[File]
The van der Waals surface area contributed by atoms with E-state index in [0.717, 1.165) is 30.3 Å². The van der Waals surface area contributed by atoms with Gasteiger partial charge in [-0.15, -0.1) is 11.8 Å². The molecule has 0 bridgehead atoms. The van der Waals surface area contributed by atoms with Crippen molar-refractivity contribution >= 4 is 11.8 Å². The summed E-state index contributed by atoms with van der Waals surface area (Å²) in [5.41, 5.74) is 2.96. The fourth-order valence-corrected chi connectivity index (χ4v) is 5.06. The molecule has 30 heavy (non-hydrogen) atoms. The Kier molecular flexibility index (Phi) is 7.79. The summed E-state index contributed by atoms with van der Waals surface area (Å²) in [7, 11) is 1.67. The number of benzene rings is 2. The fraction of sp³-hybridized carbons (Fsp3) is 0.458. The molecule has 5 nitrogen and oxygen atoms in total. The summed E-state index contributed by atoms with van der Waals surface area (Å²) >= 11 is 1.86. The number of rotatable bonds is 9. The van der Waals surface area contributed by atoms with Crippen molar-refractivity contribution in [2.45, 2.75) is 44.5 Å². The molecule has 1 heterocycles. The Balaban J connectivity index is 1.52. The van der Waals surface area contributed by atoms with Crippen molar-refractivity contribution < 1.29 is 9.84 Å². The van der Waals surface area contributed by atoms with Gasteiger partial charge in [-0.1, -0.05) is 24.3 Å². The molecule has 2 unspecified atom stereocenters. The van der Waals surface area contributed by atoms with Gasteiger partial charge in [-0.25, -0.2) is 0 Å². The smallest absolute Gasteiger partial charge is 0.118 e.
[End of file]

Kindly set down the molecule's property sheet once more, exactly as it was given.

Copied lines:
The van der Waals surface area contributed by atoms with E-state index in [0.717, 1.165) is 30.3 Å². The van der Waals surface area contributed by atoms with Gasteiger partial charge in [-0.15, -0.1) is 11.8 Å². The molecule has 0 bridgehead atoms. The van der Waals surface area contributed by atoms with Crippen molar-refractivity contribution >= 4 is 11.8 Å². The summed E-state index contributed by atoms with van der Waals surface area (Å²) in [5.41, 5.74) is 2.96. The fourth-order valence-corrected chi connectivity index (χ4v) is 5.06. The molecule has 30 heavy (non-hydrogen) atoms. The Kier molecular flexibility index (Phi) is 7.79. The summed E-state index contributed by atoms with van der Waals surface area (Å²) in [7, 11) is 1.67. The number of benzene rings is 2. The fraction of sp³-hybridized carbons (Fsp3) is 0.458. The molecule has 5 nitrogen and oxygen atoms in total. The summed E-state index contributed by atoms with van der Waals surface area (Å²) >= 11 is 1.86. The number of rotatable bonds is 9. The van der Waals surface area contributed by atoms with Crippen molar-refractivity contribution in [2.45, 2.75) is 44.5 Å². The molecule has 1 heterocycles. The Balaban J connectivity index is 1.52. The van der Waals surface area contributed by atoms with Crippen molar-refractivity contribution < 1.29 is 9.84 Å². The van der Waals surface area contributed by atoms with Gasteiger partial charge in [-0.1, -0.05) is 24.3 Å². The molecule has 2 unspecified atom stereocenters. The van der Waals surface area contributed by atoms with Gasteiger partial charge in [-0.25, -0.2) is 0 Å². The smallest absolute Gasteiger partial charge is 0.118 e.